Apple Watch
Apple Watch features new display innovation, but does it have OLED?

19 Sep 2014 | Rasmus Larsen |

Along with the new iPhone 6 models, Apple also announced its entry into the watch market with Apple Watch. The display technology was not revealed, but it could be Apple’s first product with an OLED display. Apple Watch also features another important new display innovation, and can control Apple TV and Airplay.

The first Apple product with OLED?

Apple Watch was unveiled at the iPhone 6 launch event, but it will not ship until early 2015. During the presentation, Apple omitted several technical details, including battery life and the display technology.

Before Apple Watch was unveiled rumors swirled about it using an OLED display; the exciting new technology, which is also making its way into TVs and phones. OLED is an amazing display technology, but has suffered from several drawbacks in its early years. It has also been very hard to mass produce. But all that is about to change.

Apple Watch


So, is Apple Watch the first Apple product with OLED? Based on some of the hands-on videos from the presentation it certainly looks that way. The black background on the watch face appears inky black, which is one of the characteristics of OLED. It is almost impossible to do with a LCD screen. OLED also has the potential to be very power efficient, especially when reproducing black - the pixels are turned off in this state.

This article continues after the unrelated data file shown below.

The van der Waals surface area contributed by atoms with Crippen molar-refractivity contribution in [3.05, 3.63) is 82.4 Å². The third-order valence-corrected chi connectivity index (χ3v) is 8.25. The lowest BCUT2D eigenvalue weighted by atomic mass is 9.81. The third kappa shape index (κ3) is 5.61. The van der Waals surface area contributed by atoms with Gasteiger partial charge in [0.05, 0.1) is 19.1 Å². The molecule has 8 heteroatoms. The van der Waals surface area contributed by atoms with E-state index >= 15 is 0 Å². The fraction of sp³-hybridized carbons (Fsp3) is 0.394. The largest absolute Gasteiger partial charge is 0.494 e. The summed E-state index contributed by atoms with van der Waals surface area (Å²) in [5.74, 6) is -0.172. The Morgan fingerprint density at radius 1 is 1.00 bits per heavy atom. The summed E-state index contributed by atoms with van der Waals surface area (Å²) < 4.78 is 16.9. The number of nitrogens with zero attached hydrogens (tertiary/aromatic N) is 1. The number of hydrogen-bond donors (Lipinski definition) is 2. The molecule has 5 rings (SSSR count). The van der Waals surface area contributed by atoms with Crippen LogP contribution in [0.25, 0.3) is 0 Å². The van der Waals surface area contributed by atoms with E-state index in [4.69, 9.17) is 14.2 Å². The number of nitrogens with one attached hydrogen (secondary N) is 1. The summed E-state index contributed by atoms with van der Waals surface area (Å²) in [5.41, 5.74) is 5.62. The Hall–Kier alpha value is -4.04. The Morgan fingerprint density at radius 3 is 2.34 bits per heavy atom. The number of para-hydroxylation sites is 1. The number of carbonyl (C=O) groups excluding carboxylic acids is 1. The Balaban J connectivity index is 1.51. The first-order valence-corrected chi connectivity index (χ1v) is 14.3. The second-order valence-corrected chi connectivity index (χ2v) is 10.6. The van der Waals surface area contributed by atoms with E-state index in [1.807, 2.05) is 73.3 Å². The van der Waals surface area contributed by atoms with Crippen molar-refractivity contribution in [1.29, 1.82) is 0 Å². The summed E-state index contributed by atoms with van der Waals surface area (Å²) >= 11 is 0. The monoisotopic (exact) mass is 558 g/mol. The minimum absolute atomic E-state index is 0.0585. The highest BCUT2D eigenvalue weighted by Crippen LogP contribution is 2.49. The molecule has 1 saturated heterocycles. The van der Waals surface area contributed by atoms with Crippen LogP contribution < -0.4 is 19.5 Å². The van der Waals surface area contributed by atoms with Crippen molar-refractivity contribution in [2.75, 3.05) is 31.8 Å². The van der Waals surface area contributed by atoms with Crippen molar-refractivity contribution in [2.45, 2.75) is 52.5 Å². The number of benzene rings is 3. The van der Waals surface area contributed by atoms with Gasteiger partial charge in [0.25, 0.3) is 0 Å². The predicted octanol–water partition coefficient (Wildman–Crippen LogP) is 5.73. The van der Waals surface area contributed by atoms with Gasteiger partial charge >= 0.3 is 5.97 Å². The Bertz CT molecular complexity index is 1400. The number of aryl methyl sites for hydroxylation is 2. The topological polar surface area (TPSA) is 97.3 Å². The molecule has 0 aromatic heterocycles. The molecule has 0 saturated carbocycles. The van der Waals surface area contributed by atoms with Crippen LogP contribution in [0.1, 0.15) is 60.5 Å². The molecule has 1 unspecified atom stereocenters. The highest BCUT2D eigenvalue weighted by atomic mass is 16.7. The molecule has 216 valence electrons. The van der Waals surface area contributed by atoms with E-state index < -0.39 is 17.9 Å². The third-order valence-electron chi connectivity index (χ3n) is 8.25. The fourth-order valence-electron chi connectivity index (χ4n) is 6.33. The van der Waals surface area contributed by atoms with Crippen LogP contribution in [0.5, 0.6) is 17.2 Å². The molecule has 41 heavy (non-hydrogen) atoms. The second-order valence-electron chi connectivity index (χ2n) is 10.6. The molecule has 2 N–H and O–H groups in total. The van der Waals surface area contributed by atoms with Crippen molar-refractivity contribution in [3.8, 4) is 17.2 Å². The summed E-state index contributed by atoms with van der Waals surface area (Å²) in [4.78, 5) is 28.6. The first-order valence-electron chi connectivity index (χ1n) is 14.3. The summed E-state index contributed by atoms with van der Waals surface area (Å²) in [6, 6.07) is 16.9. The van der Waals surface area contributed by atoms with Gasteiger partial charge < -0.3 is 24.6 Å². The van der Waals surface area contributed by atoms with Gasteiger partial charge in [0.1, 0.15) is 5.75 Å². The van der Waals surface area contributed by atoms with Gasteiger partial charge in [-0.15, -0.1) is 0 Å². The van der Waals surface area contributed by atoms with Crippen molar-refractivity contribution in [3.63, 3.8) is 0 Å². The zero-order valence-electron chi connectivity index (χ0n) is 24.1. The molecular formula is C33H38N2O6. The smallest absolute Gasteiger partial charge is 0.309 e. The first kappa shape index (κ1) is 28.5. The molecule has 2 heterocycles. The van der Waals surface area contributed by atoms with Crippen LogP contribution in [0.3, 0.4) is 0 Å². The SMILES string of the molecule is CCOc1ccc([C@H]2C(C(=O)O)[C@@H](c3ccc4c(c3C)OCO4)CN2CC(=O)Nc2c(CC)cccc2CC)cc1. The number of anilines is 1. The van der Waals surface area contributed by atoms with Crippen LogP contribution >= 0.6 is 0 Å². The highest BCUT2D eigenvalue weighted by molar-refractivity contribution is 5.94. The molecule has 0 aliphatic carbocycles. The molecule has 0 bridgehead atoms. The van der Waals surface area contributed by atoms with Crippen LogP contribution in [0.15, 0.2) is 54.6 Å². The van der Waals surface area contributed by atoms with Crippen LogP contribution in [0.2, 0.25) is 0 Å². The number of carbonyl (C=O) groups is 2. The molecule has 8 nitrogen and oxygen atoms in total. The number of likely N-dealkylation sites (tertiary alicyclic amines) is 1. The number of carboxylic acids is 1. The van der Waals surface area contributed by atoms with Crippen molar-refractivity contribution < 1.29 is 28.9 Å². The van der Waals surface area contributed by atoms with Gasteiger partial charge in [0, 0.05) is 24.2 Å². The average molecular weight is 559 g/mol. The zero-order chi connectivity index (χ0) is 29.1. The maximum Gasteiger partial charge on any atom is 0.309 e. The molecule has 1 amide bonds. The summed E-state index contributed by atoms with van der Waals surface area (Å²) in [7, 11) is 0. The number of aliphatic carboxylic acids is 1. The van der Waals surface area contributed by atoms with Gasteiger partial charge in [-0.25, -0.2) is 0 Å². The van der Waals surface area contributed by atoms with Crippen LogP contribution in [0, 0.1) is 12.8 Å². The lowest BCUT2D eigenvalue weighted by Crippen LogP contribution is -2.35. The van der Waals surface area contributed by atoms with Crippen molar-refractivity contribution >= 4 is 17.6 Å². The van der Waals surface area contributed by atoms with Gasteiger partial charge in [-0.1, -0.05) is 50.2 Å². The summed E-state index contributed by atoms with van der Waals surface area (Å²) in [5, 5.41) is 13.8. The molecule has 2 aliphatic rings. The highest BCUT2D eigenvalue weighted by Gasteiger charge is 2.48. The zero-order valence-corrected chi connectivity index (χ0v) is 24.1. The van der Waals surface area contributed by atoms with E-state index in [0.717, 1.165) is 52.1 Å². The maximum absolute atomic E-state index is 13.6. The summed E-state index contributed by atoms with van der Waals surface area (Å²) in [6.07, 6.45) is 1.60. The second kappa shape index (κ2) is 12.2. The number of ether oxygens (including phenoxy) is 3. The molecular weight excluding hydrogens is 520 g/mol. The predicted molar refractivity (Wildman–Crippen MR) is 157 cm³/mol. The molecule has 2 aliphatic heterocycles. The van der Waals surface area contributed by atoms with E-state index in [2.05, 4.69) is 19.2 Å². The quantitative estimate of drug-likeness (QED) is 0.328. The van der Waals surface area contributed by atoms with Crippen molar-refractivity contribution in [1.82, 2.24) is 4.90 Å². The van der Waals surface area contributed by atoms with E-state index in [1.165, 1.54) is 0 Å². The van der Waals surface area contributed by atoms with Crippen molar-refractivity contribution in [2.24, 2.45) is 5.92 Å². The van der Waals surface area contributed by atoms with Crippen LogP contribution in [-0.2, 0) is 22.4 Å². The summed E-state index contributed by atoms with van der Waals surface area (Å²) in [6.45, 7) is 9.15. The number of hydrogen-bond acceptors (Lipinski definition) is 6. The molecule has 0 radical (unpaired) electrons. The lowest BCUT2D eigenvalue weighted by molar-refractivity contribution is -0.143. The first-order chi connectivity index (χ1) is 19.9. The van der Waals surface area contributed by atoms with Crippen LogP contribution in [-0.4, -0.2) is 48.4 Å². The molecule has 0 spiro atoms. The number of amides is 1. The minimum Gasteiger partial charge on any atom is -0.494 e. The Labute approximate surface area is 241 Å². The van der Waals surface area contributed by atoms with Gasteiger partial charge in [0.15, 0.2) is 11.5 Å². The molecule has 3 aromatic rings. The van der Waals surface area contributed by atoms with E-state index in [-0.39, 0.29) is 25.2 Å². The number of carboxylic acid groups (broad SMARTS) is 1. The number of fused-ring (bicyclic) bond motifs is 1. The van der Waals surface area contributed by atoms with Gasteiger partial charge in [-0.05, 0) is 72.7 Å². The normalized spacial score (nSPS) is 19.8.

We cannot conclude anything before we receive confirmation from Apple, but it is worth noting that Apple called it "a flexible Retina display" at the presentation. LCD panels are not flexible.

Another key display innovation

But perhaps there is an even more important display innovation in the touch screen on Apple Watch. It could be the next phase of multi-touch technology that Apple introduced with the original iPhone.

Apple Watch can tell the difference between a light tap and a harder press on its screen.

Apple Watch


Just think of the possibilities. Today, we usually hold our fingertip on the screen for a few moments to bring up more options. But when a screen can tell the difference between a tap and a harder press you can enable entirely new things in the user interface.

Apple gave a few examples, but it is not clear exactly what you can do on Apple Watch. However, it is easy to imagine how it can benefit existing products such as the iPhone or iPad, for example by letting you write a letter in caps by pressing harder on the touch keyboard - or how game developers can use it. The new touch technology is headed for Apple Watch first, but the potential on larger screens is huge.

Can control Apple TV and Airplay

Apple Watch can control your Apple TV, and during the presentation we also spotted a small Airplay icon, which probably allows you to push music to your various speakers throughout the home.

Apple Watch


Details are few right now, but it looks like the same user interface as found in the Remote app for iPhone and iPad. Whether Apple has added more options - for example Siri voice search - is currently unclear.

Apple Watch will be available in early 2015, starting at $349 dollars. It is also Apple’s first product with a "computer on a chip” (S1), Apple Pay, comprehensive fitness and health tracking and much more.



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